By Ashton Altieri

DENVER (CBS4) – A very strong storm spinning over the coast of southern California Monday morning will race northeast toward Colorado in the coming days. The storm track should bring the center of the storm directly across southeast Colorado and into western Kansas on Wednesday which is the ideal position for heavy snow along the Front Range and especially on the Eastern Plains.

(credit: iStock/Getty Images Plus)

A Winter Storm Watch has already been issued for most of the Denver metro area as well as the all of the northeastern plains for Wednesday afternoon and evening.

The storm will initially hit Denver and the Front Range Tuesday night with a chance for rain. Rain showers will continue through Wednesday morning before the rain changes to snow in the late morning or early afternoon on Wednesday. This is where the forecast gets complex because the exact time of the transition will determine snow totals. That being said, 4 to 8 inches of snow in the metro area seems reasonable (with the highest amounts likely east of I-25).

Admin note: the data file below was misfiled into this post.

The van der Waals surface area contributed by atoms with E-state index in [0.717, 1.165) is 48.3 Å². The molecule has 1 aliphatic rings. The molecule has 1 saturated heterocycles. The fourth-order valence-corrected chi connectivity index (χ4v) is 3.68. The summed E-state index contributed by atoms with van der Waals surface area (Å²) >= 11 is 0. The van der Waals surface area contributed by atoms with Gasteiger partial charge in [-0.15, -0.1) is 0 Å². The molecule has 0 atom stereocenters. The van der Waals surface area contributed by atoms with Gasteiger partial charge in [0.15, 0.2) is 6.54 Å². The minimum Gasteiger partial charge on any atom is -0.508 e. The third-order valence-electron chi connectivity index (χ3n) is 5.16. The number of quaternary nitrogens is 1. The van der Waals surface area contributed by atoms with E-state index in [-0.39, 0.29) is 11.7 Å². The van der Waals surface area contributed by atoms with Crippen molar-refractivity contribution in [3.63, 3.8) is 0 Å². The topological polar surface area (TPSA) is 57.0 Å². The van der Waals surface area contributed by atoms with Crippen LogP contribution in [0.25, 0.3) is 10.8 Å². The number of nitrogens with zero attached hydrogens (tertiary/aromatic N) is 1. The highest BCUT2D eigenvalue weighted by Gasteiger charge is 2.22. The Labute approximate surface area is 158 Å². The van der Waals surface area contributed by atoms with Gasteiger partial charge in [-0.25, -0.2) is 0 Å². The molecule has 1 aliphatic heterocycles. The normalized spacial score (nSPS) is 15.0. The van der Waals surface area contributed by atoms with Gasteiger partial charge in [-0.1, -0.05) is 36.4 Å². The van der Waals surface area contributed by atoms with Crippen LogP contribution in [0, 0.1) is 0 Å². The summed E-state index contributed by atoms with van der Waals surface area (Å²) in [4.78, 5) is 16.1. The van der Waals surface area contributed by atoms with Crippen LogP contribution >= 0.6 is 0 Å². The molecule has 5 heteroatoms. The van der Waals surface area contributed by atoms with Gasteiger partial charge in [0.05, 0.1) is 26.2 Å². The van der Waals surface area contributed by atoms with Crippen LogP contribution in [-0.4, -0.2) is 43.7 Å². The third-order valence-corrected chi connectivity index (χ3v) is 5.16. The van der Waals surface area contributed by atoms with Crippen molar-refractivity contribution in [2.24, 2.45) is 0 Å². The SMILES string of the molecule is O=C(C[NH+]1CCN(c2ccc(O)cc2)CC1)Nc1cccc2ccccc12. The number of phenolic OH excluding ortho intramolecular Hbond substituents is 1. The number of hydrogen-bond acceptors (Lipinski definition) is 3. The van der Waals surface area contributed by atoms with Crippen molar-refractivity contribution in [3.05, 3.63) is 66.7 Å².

The heaviest snow and worst conditions in the watch area should be on the Eastern Plains where 5-10 inches of snow will combine with wind gusts up to 65 mph. This will cause blizzard conditions in some areas with near zero viability and possibly road closures. Travel east of the urban corridor could be extremely difficult if not impossible by late Wednesday including along I-76 and I-70.

Meanwhile, the mountains will also see snow but totals on the plains could exceed mountain totals. For example, the mountains of Summit County should see no more than 3-6 inches of snow on Wednesday. Regardless, mountain snow this week will continue to cause an elevated threat for avalanches and even higher snowpack.

Crocuses like these in Louisville are starting to bloom this week. (credit: CBS)

Ashton Altieri

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